A 5-2 decision (Justice Lenk concurring and Justices Budd and Gants dissenting).
From the majority opinion:
“We conclude that the initiative petition should not have been certified by the Attorney General as ‘in proper form for submission to the people,’ because, contrary to the certification, the petition does not contain only subjects ‘which are related or which are mutually dependent….
“It is immediately apparent…that the three provisions are not mutually dependent. As discussed, petitions seeking to impose a graduated tax rate or a tax on specific high-income earners previously have been presented to the voters of the Commonwealth as stand-alone initiatives. It is also evident that funds for ‘quality public education’ and ‘affordable public colleges and universities’ could be raised and provided to educational institutions separately from any expenditures on transportation, and that raising funds for ‘repair and maintenance of roads, bridges and public transportation’ could proceed without any expenditures on education, at any grade level.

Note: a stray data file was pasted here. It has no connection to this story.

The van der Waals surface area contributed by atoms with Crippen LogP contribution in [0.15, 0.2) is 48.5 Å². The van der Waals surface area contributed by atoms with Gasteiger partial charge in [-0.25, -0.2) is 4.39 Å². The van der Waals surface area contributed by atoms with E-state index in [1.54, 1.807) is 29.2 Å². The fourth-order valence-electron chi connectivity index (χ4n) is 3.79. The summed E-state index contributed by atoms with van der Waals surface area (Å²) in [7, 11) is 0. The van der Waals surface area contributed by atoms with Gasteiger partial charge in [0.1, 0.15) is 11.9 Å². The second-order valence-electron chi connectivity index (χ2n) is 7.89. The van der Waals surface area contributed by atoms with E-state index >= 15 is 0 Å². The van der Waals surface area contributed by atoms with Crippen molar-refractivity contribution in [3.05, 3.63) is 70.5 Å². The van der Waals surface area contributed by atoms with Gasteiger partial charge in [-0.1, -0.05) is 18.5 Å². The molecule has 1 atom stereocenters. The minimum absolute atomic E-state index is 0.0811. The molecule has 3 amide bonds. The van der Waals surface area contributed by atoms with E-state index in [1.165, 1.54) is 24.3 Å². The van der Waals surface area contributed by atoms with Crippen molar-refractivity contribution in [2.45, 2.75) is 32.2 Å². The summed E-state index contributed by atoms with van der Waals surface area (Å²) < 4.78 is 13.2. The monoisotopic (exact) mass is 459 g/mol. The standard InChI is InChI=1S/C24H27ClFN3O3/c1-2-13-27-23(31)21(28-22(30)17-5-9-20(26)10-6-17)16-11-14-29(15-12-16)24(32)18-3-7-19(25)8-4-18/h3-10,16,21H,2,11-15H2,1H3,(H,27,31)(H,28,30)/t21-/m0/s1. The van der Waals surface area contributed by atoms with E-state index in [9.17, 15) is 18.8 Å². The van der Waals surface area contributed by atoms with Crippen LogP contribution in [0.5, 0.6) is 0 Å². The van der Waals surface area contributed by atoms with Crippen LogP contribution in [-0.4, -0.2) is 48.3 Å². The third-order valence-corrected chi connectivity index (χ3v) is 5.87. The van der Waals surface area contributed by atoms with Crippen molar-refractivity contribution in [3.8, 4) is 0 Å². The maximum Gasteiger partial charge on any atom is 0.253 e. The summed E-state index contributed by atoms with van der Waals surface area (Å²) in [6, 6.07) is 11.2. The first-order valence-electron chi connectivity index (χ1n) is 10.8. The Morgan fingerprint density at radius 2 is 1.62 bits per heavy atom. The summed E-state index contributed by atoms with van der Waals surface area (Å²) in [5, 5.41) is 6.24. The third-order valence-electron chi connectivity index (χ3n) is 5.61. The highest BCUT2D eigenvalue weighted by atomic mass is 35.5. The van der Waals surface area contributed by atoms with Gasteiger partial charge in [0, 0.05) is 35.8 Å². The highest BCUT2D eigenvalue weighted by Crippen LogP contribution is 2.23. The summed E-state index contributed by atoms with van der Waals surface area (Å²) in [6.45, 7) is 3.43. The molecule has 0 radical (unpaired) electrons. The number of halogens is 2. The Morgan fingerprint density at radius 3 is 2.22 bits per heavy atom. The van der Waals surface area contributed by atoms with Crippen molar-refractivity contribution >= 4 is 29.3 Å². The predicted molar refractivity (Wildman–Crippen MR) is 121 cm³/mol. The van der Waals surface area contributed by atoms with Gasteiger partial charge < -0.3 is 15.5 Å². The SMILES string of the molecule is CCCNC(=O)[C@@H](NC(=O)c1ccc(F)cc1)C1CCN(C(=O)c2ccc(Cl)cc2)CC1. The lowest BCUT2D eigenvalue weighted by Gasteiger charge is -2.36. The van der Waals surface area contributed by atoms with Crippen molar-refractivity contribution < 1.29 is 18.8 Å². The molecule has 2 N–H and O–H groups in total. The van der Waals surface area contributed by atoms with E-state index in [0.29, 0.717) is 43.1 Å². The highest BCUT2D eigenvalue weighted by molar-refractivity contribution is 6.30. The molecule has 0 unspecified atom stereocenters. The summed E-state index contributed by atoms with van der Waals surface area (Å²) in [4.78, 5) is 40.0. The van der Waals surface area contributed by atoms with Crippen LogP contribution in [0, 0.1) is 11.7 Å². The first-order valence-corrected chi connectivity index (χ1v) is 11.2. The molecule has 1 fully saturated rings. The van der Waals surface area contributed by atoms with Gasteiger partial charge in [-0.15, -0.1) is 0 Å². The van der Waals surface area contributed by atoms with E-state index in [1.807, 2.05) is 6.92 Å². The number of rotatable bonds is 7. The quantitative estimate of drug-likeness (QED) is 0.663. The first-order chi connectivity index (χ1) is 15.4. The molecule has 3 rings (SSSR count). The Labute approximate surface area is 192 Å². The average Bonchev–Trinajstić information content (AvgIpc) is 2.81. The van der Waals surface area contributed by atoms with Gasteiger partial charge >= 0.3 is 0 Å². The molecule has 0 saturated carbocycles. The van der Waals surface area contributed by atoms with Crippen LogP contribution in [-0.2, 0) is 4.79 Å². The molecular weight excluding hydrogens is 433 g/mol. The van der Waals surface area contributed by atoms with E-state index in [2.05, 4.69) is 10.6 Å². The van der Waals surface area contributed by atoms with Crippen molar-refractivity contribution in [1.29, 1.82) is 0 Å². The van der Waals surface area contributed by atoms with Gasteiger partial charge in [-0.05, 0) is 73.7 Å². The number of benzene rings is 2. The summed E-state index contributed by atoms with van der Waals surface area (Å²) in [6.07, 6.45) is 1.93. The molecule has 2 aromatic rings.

“Although she certified the subjects as sufficiently related, the Attorney General has not articulated a common purpose between these spending priorities, beyond the abstract determination that both purposes are ‘broad areas of public concern.’ The interveners [advocating for the question to be on the ballot], for their part, assert that prioritizing spending for education and transportation will ‘strengthen the Massachusetts economy and set a foundation for inclusive growth.’ Some of the amici characterize the petition as intended “for economic advancement and social mobility” of specific groups within the Commonwealth. The difficulty the proponents have in stating the purported purpose of the initiative petition is itself telling.”
The opinion is here.